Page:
Next month, the husband and I will be celebrating our 40th wedding anniversary.
In all those years, plus the four years we dated, I often heard stories of his grandmother's and his great aunt's rice pudding.
From the time I was a newlywed, I tried to make rice pudding equally as good as he and his older sister described. While he complimented my rice pudding, which was simply baked rice custard with cinnamon sprinkled on top, it still never compared to the rice pudding "Gram" and "Aunt Liddy" used to make.
Creamy rice pudding was a different recipe than I was used to making. While I previously made rice pudding as a custard and baked it in a bain-marie in the oven, this was a stove top method. I soon realized this recipe wasn’t a custard at all, but a creamy cooked pudding with rice.
"I remember she cooked it on top of the stove," the husband said. "She didn't bake it in the oven."
Yet all of the recipes I found were oven-baked. Custard, after all, is baked in either individual ramekins or casserole dishes set in what I knew as a bain-marie, a pan of hot water. At least that's what all of the books said. But Gram and Aunt Liddy didn't follow the recipes in the books. Their rice pudding recipe came from their heads, and no one knows for sure who had the recipe first.
My mother never made rice pudding, so until I met the husband, it wasn't a dish I was familiar with. My family, decendants of British immigrant farmers, came to Northeast Ohio from southern Pennsylvania in the early 1950s where work in the factories was plentiful. But the husband's family, on his mother's side, although they also came from Pennsylvania to work in the factories, were from Pottsville, the county seat of Schuylkill County northwest of Philadelphia. Schuylkill County has a large Pennsylvania Dutch influence and this is where our backgrounds differ.
Creamy Rice Pudding
From the kitchens of Helen and Lydia Davis
1 cup rice
1 quart milk
1 can evaporated milk
1 quart and 1 pint water (48 ounces)
4 tablespoons butter
1 teaspoon salt
3 eggs, beaten
1 1/2 cup sugar
1 teaspoon vanilla
Cinnamon for sprinkling on top. (I took the liberty of adding a little freshly grated nutmeg as well).
Combine the rice, milk, evaporated milk, water, butter and salt in a large saucepan. Boil the mixture for one hour on medium heat, stirring often the first 30 minutes and near constantly the last 30 minutes or until the pudding is of the right consistency.
Remove from the heat. To the beaten eggs, add about two tablespoons of the hot pudding and whisk until blended before adding them to the pudding. Add the sugar and vanilla. Stir until blended.
Pour the pudding into a large bowl or individual serving bowls and sprinkle the top with cinnamon.
Store in the refrigerator covered with plastic wrap to keep a skin from forming on top of the pudding.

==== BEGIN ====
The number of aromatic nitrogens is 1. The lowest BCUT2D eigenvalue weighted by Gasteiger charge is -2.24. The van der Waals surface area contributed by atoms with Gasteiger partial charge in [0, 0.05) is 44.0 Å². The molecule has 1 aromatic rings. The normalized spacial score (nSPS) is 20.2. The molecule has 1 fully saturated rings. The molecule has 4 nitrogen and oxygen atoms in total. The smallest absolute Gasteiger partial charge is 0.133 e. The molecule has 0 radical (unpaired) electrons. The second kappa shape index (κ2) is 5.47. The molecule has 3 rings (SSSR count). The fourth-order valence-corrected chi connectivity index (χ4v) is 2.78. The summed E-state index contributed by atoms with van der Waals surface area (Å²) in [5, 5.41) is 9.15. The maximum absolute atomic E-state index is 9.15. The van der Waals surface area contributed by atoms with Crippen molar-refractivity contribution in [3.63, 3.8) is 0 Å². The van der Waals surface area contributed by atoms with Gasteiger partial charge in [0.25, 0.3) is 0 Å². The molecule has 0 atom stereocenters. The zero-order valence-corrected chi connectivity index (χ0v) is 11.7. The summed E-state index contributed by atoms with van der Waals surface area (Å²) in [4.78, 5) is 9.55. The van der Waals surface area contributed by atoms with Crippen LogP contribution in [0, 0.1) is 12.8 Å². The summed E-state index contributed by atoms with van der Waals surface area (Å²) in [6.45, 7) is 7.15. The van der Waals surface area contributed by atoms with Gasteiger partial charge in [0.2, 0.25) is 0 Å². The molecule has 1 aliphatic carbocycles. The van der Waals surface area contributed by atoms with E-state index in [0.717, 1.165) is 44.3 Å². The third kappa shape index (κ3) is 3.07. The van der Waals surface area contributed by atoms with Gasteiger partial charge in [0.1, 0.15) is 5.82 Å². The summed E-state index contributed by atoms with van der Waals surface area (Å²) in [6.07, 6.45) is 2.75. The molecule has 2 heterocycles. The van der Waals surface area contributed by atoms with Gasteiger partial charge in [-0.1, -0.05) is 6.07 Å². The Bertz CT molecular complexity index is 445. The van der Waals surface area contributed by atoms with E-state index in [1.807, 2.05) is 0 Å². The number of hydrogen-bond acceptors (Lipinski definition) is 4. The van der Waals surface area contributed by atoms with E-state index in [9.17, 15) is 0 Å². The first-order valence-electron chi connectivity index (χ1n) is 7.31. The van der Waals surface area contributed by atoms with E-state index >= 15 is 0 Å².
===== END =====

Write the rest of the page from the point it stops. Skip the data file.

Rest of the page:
Helen Davis and Lydia Davis were sisters-in-law. Both made rice pudding when my husband and his older sister were young and both remember it well. And then a couple years ago, my husband brought home a yellowed note with a recipe written on it.
"This is Aunt Liddy's rice pudding recipe," he said. It even had her name, "Aunt Lydia" on the bottom of the note.
I put the paper in a safe place but quickly forgot about it and ended up never trying it out. And then a few days ago, he brought home a recipe card from his mother and said, "This is Gram's rice pudding recipe."
We compared the two recipes to find they were exactly the same.
It was obvious that one got the recipe from the other, but no one in the family knows who had it first.
The recipes are quite simply written. Most of the ingredients are measured, except for "1 lump butter." I guessed and used four tablespoons. Looking to duplicate the recipe the husband remembered, I used whole milk rather than the 2-percent we normally buy.
The instructions are to "boil one hour." I've cooked enough to know that hot milk can burn easily and there were no stirring instructions. After literally watching the pot, I found I could stir occasionally for the first 30 minutes. As the mixture thickened, I had to stir much more often to keep the pudding from sticking and burning to the bottom of the pot. I also kept adjusting the flame on my gas stove to keep the pudding from boiling too rapidly. By the last 10 minutes I was stirring continuously.
I'm sure Gram and Aunt Liddy knew just by looking at the pudding when the consistency was right, but I had to guess. The husband reminded me the pudding dries out a bit when it cools, so I left it a little creamy before taking the pot off the stove. Stoves differ, especially electric versus gas, but the one hour recommended time on the recipe was just long enough.
After taking the pot off the heat, the recipe says to add sugar, vanilla and eggs. It doesn't specify that the eggs should be beaten first, but I assumed it was understood.
Another cooking tip I've learned over the years is when eggs are added to a hot mixture, they need to be tempered first to avoid ending up as scrambled eggs. I doubt the two women did this, knowing just how to stir in the eggs their own way, but to be safe, I whisked a couple tablespoons of the hot pudding into the beaten eggs to bring their temperature up before I poured them into the pot.
As I stirred in the sugar and vanilla, the aromas coming from the pudding filled my kitchen with a sweet fragrance.
I see now that I was completely wrong about my husband's family rice pudding. It was not a custard at all, but a cooked pudding with rice, creamy and sweet, and the perfect comfort food for a small boy, his big sister and just about everyone else.